The weight of the historical achievements of architecture, sculpture, engineering, technology and art can be felt in many great museums, such as the Victoria and Albert Museum and the British Museum in London. The feeling that all of these artifacts that formed cultural and societal development throughout the world were in one place for me to experience was a great and exciting sensation, which I felt very prominently as I walked through halls filled with various specimens from long-lost cultures of Europe and Asia.
However, this sense of awe was overshadowed by a question of ownership that had been brought up earlier in our week in London and before the trip. It deals with the fact that some of the artifacts in these museums may be have been stolen for the museums without taking into account the significance of those objects to the countries that they were from, such as the many Egyptian mummies in the British Museum.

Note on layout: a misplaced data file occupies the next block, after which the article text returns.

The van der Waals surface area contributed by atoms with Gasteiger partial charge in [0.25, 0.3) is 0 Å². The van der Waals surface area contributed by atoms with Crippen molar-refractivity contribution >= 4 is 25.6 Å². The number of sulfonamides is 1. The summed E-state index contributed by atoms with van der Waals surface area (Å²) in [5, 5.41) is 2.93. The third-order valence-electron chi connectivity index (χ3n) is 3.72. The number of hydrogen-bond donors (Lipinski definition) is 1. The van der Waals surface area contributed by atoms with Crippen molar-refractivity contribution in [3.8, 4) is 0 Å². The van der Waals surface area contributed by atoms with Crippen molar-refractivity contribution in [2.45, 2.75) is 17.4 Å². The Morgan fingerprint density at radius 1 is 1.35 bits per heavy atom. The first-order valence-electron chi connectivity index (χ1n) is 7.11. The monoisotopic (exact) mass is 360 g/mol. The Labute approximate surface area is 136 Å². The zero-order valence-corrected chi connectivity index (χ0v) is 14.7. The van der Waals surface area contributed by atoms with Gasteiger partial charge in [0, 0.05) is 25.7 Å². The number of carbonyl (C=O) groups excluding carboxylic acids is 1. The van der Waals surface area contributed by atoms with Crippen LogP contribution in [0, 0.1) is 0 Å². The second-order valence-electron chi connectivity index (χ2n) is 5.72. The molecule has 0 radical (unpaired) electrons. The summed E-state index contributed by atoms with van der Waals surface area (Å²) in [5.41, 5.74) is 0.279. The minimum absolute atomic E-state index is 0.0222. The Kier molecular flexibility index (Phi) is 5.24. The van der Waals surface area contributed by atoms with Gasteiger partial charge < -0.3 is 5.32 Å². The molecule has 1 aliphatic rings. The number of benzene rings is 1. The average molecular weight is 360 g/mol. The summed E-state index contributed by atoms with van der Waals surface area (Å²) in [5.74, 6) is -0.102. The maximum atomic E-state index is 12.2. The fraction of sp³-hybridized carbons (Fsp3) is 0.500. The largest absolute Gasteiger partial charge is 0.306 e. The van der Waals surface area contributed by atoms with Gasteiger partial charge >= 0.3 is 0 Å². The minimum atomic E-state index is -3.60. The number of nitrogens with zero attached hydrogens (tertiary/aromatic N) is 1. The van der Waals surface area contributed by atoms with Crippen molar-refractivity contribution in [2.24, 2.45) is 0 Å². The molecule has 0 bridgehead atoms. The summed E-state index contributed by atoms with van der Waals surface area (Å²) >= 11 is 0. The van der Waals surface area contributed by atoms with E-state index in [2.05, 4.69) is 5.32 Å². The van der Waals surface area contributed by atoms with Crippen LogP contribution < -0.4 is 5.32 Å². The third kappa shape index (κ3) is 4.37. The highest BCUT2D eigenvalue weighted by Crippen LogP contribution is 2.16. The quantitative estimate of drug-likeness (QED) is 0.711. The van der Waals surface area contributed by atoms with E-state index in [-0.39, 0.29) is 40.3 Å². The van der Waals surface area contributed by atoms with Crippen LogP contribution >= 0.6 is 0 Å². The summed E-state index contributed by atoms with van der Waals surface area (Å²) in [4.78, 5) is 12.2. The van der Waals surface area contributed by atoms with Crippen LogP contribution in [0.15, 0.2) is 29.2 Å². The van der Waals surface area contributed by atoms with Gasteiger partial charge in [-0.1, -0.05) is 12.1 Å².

I think the issue has more complexities than simply robbed artifacts, such as legitimately acquiring items through trade, purchase or quite possibly to preserve them to name a few, and it is often not an issue of larger powers robbing from others. I also cannot discount the incredible value of having all of those pieces in one place to study and for the world to come and see. However, in a time where most countries can easily access other ones for research and travel, I wonder whether or not it is necessary to continue to uproot historical landmarks and objects from their cultural context. This is the question I will wrestle with as I travel throughout the rest of Europe, encountering more cultures and their historical achievements.